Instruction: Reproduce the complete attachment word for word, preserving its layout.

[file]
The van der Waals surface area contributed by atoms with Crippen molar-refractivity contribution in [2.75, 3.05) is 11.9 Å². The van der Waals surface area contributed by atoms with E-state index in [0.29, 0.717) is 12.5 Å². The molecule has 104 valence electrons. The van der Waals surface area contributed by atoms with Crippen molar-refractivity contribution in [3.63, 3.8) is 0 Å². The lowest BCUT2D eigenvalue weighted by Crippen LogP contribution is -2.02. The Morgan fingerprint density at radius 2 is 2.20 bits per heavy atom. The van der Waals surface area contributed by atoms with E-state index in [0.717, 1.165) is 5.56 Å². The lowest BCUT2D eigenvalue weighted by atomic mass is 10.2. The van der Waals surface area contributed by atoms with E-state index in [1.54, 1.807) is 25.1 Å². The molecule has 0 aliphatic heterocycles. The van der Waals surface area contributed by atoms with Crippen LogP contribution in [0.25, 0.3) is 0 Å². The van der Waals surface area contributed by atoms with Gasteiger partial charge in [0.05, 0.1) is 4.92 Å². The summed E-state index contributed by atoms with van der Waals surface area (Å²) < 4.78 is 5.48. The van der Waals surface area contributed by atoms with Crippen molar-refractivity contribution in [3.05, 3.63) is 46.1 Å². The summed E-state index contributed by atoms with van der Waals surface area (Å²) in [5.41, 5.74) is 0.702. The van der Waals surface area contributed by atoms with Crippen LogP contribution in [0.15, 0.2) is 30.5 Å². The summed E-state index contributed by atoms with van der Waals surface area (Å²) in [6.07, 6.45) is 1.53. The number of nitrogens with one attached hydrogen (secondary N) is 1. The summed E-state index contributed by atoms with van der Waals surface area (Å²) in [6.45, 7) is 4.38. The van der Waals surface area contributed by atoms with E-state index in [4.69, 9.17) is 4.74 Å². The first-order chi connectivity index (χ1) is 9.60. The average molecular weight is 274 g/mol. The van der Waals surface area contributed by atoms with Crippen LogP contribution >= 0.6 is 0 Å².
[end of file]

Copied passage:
The van der Waals surface area contributed by atoms with Crippen molar-refractivity contribution in [2.75, 3.05) is 11.9 Å². The van der Waals surface area contributed by atoms with E-state index in [0.29, 0.717) is 12.5 Å². The molecule has 104 valence electrons. The van der Waals surface area contributed by atoms with Crippen molar-refractivity contribution in [3.63, 3.8) is 0 Å². The lowest BCUT2D eigenvalue weighted by Crippen LogP contribution is -2.02. The Morgan fingerprint density at radius 2 is 2.20 bits per heavy atom. The van der Waals surface area contributed by atoms with E-state index in [0.717, 1.165) is 5.56 Å². The lowest BCUT2D eigenvalue weighted by atomic mass is 10.2. The van der Waals surface area contributed by atoms with E-state index in [1.54, 1.807) is 25.1 Å². The molecule has 0 aliphatic heterocycles. The van der Waals surface area contributed by atoms with Crippen LogP contribution in [0.25, 0.3) is 0 Å². The van der Waals surface area contributed by atoms with Gasteiger partial charge in [0.05, 0.1) is 4.92 Å². The summed E-state index contributed by atoms with van der Waals surface area (Å²) < 4.78 is 5.48. The van der Waals surface area contributed by atoms with Crippen molar-refractivity contribution in [3.05, 3.63) is 46.1 Å². The summed E-state index contributed by atoms with van der Waals surface area (Å²) in [5.41, 5.74) is 0.702. The van der Waals surface area contributed by atoms with Crippen LogP contribution in [0.15, 0.2) is 30.5 Å². The summed E-state index contributed by atoms with van der Waals surface area (Å²) in [6.07, 6.45) is 1.53. The number of nitrogens with one attached hydrogen (secondary N) is 1. The summed E-state index contributed by atoms with van der Waals surface area (Å²) in [6.45, 7) is 4.38. The van der Waals surface area contributed by atoms with E-state index in [4.69, 9.17) is 4.74 Å². The first-order chi connectivity index (χ1) is 9.60. The average molecular weight is 274 g/mol. The van der Waals surface area contributed by atoms with Crippen LogP contribution >= 0.6 is 0 Å².